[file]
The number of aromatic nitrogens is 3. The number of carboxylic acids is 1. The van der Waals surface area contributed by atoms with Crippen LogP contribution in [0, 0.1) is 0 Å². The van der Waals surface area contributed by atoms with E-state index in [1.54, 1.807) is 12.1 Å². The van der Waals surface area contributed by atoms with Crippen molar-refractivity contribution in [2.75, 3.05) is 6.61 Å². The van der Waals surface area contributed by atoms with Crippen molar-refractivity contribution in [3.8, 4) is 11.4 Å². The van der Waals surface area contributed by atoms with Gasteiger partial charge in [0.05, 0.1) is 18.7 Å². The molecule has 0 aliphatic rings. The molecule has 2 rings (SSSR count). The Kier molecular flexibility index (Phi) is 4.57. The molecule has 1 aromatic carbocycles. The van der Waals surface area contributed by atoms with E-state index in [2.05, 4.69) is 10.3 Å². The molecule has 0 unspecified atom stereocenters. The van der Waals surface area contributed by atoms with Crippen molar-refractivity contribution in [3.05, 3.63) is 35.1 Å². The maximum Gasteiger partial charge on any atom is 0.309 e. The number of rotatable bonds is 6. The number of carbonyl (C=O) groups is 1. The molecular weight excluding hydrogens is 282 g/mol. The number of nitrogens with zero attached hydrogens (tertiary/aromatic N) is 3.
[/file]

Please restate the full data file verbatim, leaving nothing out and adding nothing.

The number of aromatic nitrogens is 3. The number of carboxylic acids is 1. The van der Waals surface area contributed by atoms with Crippen LogP contribution in [0, 0.1) is 0 Å². The van der Waals surface area contributed by atoms with E-state index in [1.54, 1.807) is 12.1 Å². The van der Waals surface area contributed by atoms with Crippen molar-refractivity contribution in [2.75, 3.05) is 6.61 Å². The van der Waals surface area contributed by atoms with Crippen molar-refractivity contribution in [3.8, 4) is 11.4 Å². The van der Waals surface area contributed by atoms with Gasteiger partial charge in [0.05, 0.1) is 18.7 Å². The molecule has 0 aliphatic rings. The molecule has 2 rings (SSSR count). The Kier molecular flexibility index (Phi) is 4.57. The molecule has 1 aromatic carbocycles. The van der Waals surface area contributed by atoms with E-state index in [2.05, 4.69) is 10.3 Å². The molecule has 0 unspecified atom stereocenters. The van der Waals surface area contributed by atoms with Crippen molar-refractivity contribution in [3.05, 3.63) is 35.1 Å². The maximum Gasteiger partial charge on any atom is 0.309 e. The number of rotatable bonds is 6. The number of carbonyl (C=O) groups is 1. The molecular weight excluding hydrogens is 282 g/mol. The number of nitrogens with zero attached hydrogens (tertiary/aromatic N) is 3.